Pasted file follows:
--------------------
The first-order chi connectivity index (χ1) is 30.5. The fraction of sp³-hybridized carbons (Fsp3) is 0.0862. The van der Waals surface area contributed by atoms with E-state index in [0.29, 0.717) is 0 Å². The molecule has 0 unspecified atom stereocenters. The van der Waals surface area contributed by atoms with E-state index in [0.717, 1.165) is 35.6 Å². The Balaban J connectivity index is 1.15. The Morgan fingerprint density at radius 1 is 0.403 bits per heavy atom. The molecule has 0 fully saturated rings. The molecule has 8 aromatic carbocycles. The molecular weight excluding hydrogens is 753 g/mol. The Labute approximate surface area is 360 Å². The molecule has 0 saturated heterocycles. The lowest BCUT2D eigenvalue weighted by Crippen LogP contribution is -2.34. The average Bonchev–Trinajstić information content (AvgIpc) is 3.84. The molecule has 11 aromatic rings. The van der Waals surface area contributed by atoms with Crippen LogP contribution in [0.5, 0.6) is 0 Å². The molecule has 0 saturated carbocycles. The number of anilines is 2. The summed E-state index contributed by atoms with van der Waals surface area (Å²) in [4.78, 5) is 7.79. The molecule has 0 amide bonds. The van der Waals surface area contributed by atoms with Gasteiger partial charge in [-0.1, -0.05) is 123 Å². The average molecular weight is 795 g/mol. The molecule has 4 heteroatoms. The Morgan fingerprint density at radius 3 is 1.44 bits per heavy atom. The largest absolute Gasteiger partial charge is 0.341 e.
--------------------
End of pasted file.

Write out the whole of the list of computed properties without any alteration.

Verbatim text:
The first-order chi connectivity index (χ1) is 30.5. The fraction of sp³-hybridized carbons (Fsp3) is 0.0862. The van der Waals surface area contributed by atoms with E-state index in [0.29, 0.717) is 0 Å². The molecule has 0 unspecified atom stereocenters. The van der Waals surface area contributed by atoms with E-state index in [0.717, 1.165) is 35.6 Å². The Balaban J connectivity index is 1.15. The Morgan fingerprint density at radius 1 is 0.403 bits per heavy atom. The molecule has 0 fully saturated rings. The molecule has 8 aromatic carbocycles. The molecular weight excluding hydrogens is 753 g/mol. The Labute approximate surface area is 360 Å². The molecule has 0 saturated heterocycles. The lowest BCUT2D eigenvalue weighted by Crippen LogP contribution is -2.34. The average Bonchev–Trinajstić information content (AvgIpc) is 3.84. The molecule has 11 aromatic rings. The van der Waals surface area contributed by atoms with Crippen LogP contribution in [0.5, 0.6) is 0 Å². The molecule has 0 saturated carbocycles. The number of anilines is 2. The summed E-state index contributed by atoms with van der Waals surface area (Å²) in [4.78, 5) is 7.79. The molecule has 0 amide bonds. The van der Waals surface area contributed by atoms with Gasteiger partial charge in [-0.1, -0.05) is 123 Å². The average molecular weight is 795 g/mol. The molecule has 4 heteroatoms. The Morgan fingerprint density at radius 3 is 1.44 bits per heavy atom. The largest absolute Gasteiger partial charge is 0.341 e.